The Daily Swig Web security digest

India’s ruling party accused of hacking voting machines

James Walker | 19 December 2017 at 16:07

BJP rival says 140 engineers were hired to tamper with EVMs during Gujarat election.

Officials have strongly denied allegations that India’s ruling Bharatiya Janata Party (BJP) hacked into electronic voting machines (EVMs) during the recent Gujarat Legislative Assembly election.

The two-stage vote, which was held in Prime Minister Narendra Modi’s home state of Gujarat on December 9 and December 14, was the first to make use of VVPAT-fitted EVMs at all 50,000 polling stations.

It was confirmed yesterday that the BJP had maintained its longstanding position as the state’s ruling party, albeit with a reduced margin. But before the result was announced, Hardik Patel, leader of the Patidar Anamat Andolan Samiti (PAAS) party, alleged that BJP engineers hacked into the voting machines.

According to Patel, 140 software engineers were instructed to tamper with the source code of more than 5,000 EVMs during the counting process:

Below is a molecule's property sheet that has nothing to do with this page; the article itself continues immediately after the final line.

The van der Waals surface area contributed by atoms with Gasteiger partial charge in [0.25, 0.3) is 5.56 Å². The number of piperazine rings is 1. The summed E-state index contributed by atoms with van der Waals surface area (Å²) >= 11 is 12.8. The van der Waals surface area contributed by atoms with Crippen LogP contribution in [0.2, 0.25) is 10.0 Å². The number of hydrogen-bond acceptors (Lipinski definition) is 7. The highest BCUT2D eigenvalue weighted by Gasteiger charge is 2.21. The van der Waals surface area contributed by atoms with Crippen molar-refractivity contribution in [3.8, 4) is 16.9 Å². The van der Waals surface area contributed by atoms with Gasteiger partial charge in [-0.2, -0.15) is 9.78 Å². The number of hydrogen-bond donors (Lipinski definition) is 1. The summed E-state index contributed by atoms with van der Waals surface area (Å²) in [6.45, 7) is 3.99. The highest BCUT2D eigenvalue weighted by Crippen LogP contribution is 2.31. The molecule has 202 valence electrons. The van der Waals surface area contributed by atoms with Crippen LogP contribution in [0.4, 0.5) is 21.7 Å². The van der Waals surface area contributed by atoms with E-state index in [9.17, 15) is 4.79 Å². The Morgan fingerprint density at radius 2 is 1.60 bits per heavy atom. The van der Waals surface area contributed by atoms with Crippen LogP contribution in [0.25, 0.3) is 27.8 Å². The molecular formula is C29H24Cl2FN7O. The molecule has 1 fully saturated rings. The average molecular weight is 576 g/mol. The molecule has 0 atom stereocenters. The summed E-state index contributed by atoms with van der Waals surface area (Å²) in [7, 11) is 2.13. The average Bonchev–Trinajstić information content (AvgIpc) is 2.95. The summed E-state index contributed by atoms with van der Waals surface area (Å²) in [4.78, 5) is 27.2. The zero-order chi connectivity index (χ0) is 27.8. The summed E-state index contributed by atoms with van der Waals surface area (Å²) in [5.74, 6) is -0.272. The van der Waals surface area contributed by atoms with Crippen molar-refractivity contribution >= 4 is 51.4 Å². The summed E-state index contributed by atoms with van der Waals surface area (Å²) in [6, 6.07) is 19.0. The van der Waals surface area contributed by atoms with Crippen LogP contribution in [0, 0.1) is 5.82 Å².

“There had been an attempt to hack EVMs in Visnagar, Radhanpur, Vav, and several Patel-dominated and tribal areas,” he said.

Amid the allegations, various Indian media outlets reported that the WiFi service at a college polling station in Surat was disabled due to fears of electoral fraud.

“This is a matter of worry in this free country,” Patel said. “This is a very shameful thing for us that this country has to worry about an issue as petty as EVMs, as to whether they are functioning properly or are biased.”

Officials, however, have strongly refuted the claims. In the wake of Patel’s comments, Ahmedabad collector Avantika Singh said: “These are baseless allegations. I don’t think any clarification is needed. Even if any clarification is to be issued, it will be issued by the Electoral Commission.”

According to the Financial Express, the Indian National Congress party complained during the first phase of the vote that some EVMs were connecting to external devices via Bluetooth, although these claims were also labelled “baseless” by the Electoral Commission.

“I firmly believe that our EVMs, VVPATs cannot be tampered with,” India’s former chief election commissioner Harishankar Brahma told Zee News. “This matter should be closed once and for all, as it is tried and tested. EVM is a standalone machine [and the] question of hacking doesn’t arise.”